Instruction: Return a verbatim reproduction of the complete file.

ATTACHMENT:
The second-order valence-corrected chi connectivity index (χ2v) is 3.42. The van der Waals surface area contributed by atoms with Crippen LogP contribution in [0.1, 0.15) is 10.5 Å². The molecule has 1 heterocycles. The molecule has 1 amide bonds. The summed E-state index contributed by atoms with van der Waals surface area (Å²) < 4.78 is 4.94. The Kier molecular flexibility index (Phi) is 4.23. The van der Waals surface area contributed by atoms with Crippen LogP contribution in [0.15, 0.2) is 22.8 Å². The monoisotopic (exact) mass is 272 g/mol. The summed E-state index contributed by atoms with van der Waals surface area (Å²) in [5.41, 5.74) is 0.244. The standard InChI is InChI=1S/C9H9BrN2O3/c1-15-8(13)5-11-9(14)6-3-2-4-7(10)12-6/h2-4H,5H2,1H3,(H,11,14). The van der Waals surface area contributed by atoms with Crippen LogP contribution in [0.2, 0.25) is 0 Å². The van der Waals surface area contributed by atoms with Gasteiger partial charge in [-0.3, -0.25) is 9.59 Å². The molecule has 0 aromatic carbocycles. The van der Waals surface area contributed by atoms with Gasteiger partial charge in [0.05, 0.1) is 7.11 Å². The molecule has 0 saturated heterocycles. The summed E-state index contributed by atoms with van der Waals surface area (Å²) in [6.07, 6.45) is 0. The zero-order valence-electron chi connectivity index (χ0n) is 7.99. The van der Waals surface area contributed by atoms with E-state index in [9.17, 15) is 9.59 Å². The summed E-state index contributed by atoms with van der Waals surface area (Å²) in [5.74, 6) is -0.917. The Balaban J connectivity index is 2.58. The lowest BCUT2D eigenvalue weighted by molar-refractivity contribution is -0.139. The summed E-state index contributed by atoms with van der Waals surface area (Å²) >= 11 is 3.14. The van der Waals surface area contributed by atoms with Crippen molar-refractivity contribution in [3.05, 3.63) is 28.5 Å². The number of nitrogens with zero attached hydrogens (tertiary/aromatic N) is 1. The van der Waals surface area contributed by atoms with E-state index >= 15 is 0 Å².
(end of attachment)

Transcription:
The second-order valence-corrected chi connectivity index (χ2v) is 3.42. The van der Waals surface area contributed by atoms with Crippen LogP contribution in [0.1, 0.15) is 10.5 Å². The molecule has 1 heterocycles. The molecule has 1 amide bonds. The summed E-state index contributed by atoms with van der Waals surface area (Å²) < 4.78 is 4.94. The Kier molecular flexibility index (Phi) is 4.23. The van der Waals surface area contributed by atoms with Crippen LogP contribution in [0.15, 0.2) is 22.8 Å². The monoisotopic (exact) mass is 272 g/mol. The summed E-state index contributed by atoms with van der Waals surface area (Å²) in [5.41, 5.74) is 0.244. The standard InChI is InChI=1S/C9H9BrN2O3/c1-15-8(13)5-11-9(14)6-3-2-4-7(10)12-6/h2-4H,5H2,1H3,(H,11,14). The van der Waals surface area contributed by atoms with Crippen LogP contribution in [0.2, 0.25) is 0 Å². The van der Waals surface area contributed by atoms with Gasteiger partial charge in [-0.3, -0.25) is 9.59 Å². The molecule has 0 aromatic carbocycles. The van der Waals surface area contributed by atoms with Gasteiger partial charge in [0.05, 0.1) is 7.11 Å². The molecule has 0 saturated heterocycles. The summed E-state index contributed by atoms with van der Waals surface area (Å²) in [6.07, 6.45) is 0. The zero-order valence-electron chi connectivity index (χ0n) is 7.99. The van der Waals surface area contributed by atoms with E-state index in [9.17, 15) is 9.59 Å². The summed E-state index contributed by atoms with van der Waals surface area (Å²) in [5.74, 6) is -0.917. The Balaban J connectivity index is 2.58. The lowest BCUT2D eigenvalue weighted by molar-refractivity contribution is -0.139. The summed E-state index contributed by atoms with van der Waals surface area (Å²) >= 11 is 3.14. The van der Waals surface area contributed by atoms with Crippen molar-refractivity contribution in [3.05, 3.63) is 28.5 Å². The number of nitrogens with zero attached hydrogens (tertiary/aromatic N) is 1. The van der Waals surface area contributed by atoms with E-state index >= 15 is 0 Å².